Specimens above found in shallow pools at Great Hogus, Marazion, Cornwall, 25.03.16.
Specimens above found amongst Coral Weed at Battery Rocks, Penzance, Cornwall, 30.04.16.
Clibanarius erythropus is a warmer water species, it was first found in the UK in 1960 at Mousehole, Cornwall, by Dr. N. Tregenza.
The species is by no means common, sites for it can be quite local, and years when it occurs can be sporadic and dependent on the drift of larvae from the south of Brittany. Places where the species has been found include, Plymouth, Falmouth, the Lizard, Marazion and Porthleven.
Ref: A Hermit Crab New to Britain by D. B. Carlisle & N. Tregenza.
Ref: Distribution and ecology of the hermit crab Clibanarius erythropus in the Western Channel by A.J. Southward and Eve C. Southward. J. mar. biol. Ass. U.K. (1977), 57, 441-452.
St. Piran's hermit crab has been used here over 'St. Piran's crab' because most crab types keep their type in their common name and I see no reason why this cannot continue.
APHOTOMARINE supports open source data recording and sharing for the benefit of wildlife, recorders, research, science and education. The project works closely with the following bodies and organisations.
The Marine Biological Association or MBA, based in Plymouth, is one of the world’s longest-running societies dedicated to promoting research into our oceans and the life they support. Since 1884 the MBA has been providing a unified, clear, independent voice on behalf of the marine biological community.It has a growing membership in over 40 countries.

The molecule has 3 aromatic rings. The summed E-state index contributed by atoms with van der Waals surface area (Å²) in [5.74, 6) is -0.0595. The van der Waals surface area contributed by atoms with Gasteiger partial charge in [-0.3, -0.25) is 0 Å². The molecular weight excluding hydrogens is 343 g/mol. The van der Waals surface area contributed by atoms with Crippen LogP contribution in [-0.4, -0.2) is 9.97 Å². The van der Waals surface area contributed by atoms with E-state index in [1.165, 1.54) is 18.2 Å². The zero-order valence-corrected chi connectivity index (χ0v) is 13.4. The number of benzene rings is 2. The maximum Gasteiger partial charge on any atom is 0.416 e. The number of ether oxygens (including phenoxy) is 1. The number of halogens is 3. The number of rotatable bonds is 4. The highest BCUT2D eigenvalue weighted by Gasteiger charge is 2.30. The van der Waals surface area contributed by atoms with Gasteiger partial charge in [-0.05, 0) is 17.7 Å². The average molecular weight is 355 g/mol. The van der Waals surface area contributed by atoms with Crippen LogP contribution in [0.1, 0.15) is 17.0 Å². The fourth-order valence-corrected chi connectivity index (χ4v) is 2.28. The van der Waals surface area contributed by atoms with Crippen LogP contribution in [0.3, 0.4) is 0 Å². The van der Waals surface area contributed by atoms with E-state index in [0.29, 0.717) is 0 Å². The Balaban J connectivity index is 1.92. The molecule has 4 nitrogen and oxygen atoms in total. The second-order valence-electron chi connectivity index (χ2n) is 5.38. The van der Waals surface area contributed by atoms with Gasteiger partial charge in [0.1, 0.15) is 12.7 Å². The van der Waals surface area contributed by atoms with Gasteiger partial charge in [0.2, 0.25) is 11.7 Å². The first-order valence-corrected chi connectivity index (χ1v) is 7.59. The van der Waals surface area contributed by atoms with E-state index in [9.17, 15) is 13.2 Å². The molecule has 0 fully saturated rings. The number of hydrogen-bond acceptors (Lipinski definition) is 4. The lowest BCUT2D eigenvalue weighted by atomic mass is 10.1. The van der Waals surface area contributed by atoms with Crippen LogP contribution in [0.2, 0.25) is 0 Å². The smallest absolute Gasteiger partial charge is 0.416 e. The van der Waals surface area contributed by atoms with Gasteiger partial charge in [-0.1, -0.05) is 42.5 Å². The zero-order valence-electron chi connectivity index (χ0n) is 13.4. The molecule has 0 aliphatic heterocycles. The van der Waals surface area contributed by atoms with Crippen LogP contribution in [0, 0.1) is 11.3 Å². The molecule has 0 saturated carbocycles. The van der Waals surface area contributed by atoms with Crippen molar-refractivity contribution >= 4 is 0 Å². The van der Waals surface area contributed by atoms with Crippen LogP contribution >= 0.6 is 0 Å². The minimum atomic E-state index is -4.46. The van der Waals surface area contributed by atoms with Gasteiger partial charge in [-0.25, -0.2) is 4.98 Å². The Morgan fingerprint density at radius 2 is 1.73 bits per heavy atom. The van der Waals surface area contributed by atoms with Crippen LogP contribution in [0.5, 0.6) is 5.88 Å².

The CISFBR or Cornwall and Isles of Scilly Federation of Biological Recorders is an independent umbrella organisation supporting independent recorders and recording groups in the county of Cornwall.
The Cornish Biodiversity Network
or CBN is the largest open source wildlife database in Cornwall that sends open source data to the NBN (National Biodiversity Network). It is a new recording system based on the ERICA database, the largest recording resource in Cornwall. The CBN best supports the activities and needs of the independent recording community and recording groups in Cornwall.
The National Biodiversity Network or NBN is a charity that supports open source data sharing and recording supporting conservation, science and education. "Why do recorders need open source?". Simply because it supports the core values of wildlife recording and the free use of records and data over a very wide network that includes partners like the Natural History Museum. The link here is to the NBN Atlas.The link here is to the NBN Atlas.
The taxonomy used here is based on that of the following database, which is also used by the MBA, NHM and the NBN.
The World Register of Marine Species or WoRMS.